I have written a program that loads an object which you can move around in space via keyboard and mouse input. It’s a simple Win32-application. But I just can’t get rid of tearing effects which are especially visible in left-right movement.
I already tried switching VSync on and off using wglSwapIntervalEXT(n), but that doesn’t make any difference. Then I thought that maybe the keyboard input interrupts the drawing function, so I changed the code to make this impossible. This isn’t causing the tearing either and debugging also tells me that the input doesn’t interrupt drawing.
I tested it on three computers:
- Windows XP, Intel 82852/82855 GM/GME -> TEARING
- Windows XP, Intel G33/G31 Express -> TEARING
- Windows Vista, Intel G33/G31 Express -> NO TEARING
So it seems that the problem is XP-specific. Does anyone have any ideas what might be the cause of this problem?
Thanks in advance for any help!
If you’re doing double-buffering, as you should, test your app on a PC with a decent gpu.
I’m using double buffering of course. As written above it works under Vista even though the graphic card sucks. Apart from this, I want the app to work properly on comuters with bad graphic cards.
Maybe try using glFinish? Otherwise you might rework it so that it only updates the position on screen every 2 or 3 frames.
glFinish has nothing to do with horizontal tearing.
I already tried switching VSync on and off using wglSwapIntervalEXT(n), but that doesn’t make any difference
That is a problem. Normally, as you increase n, you slow down the refresh rate, so you should notice at least that.
With a 60Hz display, n=60 means 1FPS.
If this is not the case, the vsync is overriden by the driver. No experience with Intel, but Nvidia and AMD provide advanced settings to users such as ‘force vsync on’, ‘force vsync off’, ‘let application decide’.
Only with that last setting the wglSwapInterval command has effect.
Vista has a different model, ie. with Aero vsync is always on.
Absolutely true, but where I’m coming from is that it will force the GPU to sync which may help ameliorate the effect.
Thanks for your help! In the Intel-settings there’s a switch called “asynchronous flip”. Turning this on/off still makes no difference.
I tried using wglSwapIntervalEXT(n) with high values for n, like you said ZbuffeR. It really doesn’t change, no matter if “asynchronous flip” is on or off. That means that something went wrong by loading the OpenGL extension, I guess. I use GLee and GLEE_WGL_EXT_swap_control returns true. I’m confused…
That means that something went wrong by loading the OpenGL extension, I guess.
No it doesn’t. If you get a function pointer (that is, calling it doesn’t crash), then that’s all extension loading can do for you. If the function doesn’t do what you want, that’s not something that extension loading can help you with.
As already stated this is probably vsync related.
vsync on PCs tends to have driver controls that override what your application does, so while it looks like you’re doing the right thing with swapinterval, as “ZbuffeR” has said you need to check the desktop driver settings/overrides.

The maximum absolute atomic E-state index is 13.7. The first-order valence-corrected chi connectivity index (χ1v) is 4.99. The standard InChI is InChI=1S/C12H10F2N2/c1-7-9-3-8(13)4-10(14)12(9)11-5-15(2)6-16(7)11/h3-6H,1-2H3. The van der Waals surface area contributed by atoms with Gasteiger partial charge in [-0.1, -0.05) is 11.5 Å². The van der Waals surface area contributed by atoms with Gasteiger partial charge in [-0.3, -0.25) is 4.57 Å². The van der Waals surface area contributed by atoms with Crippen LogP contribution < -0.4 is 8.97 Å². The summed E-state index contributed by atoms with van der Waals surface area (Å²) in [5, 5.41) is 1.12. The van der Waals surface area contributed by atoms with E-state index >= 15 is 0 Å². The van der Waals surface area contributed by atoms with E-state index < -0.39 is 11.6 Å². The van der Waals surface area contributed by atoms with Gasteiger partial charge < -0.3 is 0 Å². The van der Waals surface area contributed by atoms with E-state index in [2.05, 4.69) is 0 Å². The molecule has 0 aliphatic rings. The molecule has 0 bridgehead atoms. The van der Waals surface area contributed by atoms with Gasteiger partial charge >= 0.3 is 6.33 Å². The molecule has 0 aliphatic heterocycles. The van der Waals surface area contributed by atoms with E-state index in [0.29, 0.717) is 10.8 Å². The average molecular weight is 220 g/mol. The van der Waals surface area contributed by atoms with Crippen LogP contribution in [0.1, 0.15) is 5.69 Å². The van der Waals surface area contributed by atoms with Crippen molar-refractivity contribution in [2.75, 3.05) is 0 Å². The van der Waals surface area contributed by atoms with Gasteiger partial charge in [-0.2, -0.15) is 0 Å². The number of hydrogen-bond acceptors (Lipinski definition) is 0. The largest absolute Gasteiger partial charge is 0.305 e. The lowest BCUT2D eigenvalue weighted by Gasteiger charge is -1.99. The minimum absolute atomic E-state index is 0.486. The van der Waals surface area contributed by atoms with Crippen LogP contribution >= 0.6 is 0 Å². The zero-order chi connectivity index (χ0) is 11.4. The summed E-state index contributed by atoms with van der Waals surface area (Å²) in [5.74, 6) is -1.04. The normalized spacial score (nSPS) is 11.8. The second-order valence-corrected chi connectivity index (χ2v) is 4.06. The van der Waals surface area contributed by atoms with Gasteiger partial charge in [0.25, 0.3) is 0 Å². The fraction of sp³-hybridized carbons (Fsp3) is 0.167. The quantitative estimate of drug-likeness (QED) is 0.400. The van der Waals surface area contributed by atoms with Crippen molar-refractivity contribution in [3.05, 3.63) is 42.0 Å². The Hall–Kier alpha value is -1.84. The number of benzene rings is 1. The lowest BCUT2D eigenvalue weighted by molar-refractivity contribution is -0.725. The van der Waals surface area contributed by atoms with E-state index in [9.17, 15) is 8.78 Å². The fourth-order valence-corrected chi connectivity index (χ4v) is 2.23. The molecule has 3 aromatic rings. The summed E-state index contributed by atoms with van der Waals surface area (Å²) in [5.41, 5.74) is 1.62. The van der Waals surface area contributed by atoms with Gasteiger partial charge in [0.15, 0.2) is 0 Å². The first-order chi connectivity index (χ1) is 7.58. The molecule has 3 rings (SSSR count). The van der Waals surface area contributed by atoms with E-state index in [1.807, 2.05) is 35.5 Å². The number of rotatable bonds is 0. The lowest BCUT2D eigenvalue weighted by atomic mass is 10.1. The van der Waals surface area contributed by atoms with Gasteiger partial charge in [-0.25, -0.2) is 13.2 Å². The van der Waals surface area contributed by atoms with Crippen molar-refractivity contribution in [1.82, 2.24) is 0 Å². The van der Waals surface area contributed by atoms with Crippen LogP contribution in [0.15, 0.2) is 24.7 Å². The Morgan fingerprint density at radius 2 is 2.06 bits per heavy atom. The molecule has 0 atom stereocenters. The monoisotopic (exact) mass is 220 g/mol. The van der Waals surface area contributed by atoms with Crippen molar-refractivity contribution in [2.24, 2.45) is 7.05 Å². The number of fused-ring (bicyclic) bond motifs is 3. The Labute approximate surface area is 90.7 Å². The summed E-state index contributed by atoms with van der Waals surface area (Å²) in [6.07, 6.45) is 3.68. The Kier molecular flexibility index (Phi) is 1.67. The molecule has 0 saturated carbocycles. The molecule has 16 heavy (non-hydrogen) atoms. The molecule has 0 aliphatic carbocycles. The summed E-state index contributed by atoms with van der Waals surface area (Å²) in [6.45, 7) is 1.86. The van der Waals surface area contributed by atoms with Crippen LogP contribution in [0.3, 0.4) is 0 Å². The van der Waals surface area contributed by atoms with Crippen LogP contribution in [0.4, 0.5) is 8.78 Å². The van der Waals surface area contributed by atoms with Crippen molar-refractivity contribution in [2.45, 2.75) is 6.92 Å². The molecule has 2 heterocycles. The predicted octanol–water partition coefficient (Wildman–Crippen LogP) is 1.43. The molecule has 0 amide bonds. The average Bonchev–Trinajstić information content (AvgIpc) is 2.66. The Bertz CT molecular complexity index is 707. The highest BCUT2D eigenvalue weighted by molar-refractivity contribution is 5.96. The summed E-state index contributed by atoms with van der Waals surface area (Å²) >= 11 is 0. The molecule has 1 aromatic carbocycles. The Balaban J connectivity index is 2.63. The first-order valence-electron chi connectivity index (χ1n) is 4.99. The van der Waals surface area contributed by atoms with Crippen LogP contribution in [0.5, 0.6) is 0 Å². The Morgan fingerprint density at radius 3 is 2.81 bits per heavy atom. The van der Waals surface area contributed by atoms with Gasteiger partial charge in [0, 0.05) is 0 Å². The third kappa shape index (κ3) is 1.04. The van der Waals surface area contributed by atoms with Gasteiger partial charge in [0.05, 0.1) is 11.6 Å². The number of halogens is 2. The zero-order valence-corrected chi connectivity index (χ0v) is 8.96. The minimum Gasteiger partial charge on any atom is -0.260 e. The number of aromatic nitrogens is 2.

There is a chance that it’s a driver bug so try updating your drivers or rolling them back to an earlier version (WHQL).
There’s a remote chance that it’s not a vsync problem, perhaps you could try pausing the rendering at a random interval and taking a look. Quite what would cause this is anyone’s guess, some wacky scissor/swap abuse or equivalent.
Those Intel settings are strange. They don’t seem to change anything.
I realised that wglSwapIntervalEXT(n) only accepts 0 or 1 as argument and returns false for higher values.
I deactivated Aero in Vista and now the tearing effects appear here also, so it’s definitely a VSync-problem. So it’s the really the way like ZbuffeR said.
Is there a possibility to force VSync out of the application? Or is wglSwapIntervalEXT the only thing one could try?
At least I know what causes the problem now. Thanks to everybody for helping me out!
I also faced the same problem of tearing effect when rendering more than 60 frames in a second.
Even if u displaying 100 frames( 100 swapbuffer ) in a second, monitor copies front buffer to monitor based on monitor refresh rate.
If monitor refresh rate is 60, pixels from your front buffer will be copied to monitor only 60 times.
I solved this issue by limiting swapbuffer calls exactly same as that of monitor refresh rate. Now we are getting very good real time feeling without any flickering.
From what I’ve seen, it appears that vsync is implemented properly under Vista/7 but instead as a busy wait under XP; perhaps the potential slowdown caused by a busy wait was sufficient for most driver writers to avoid writing vsync code at all.
Beg to differ slightly : some driver writers were doing the good thing on XP (nvidia), some were doing the wrong thing with a busy loop, some were doing the wrongest wrong thing by not doing it at all.
some driver writers were doing the good thing on XP (nvidia)
I didn’t notice this with my 6200, 7050M or 9500GT. Busy wait on XP with all of them. Under 7, properly implemented with the 9500GT.
The Intel GMA 900 netbook I have, it doesn’t vsync at all under XP, only Mint Linux.
AFAIR on my old 6800+various drivers, I saw busy wait only when doing vsync+glFinish(). vsync alone did not busy wait. Well YMMV I guess.
This topic was automatically closed 183 days after the last reply. New replies are no longer allowed.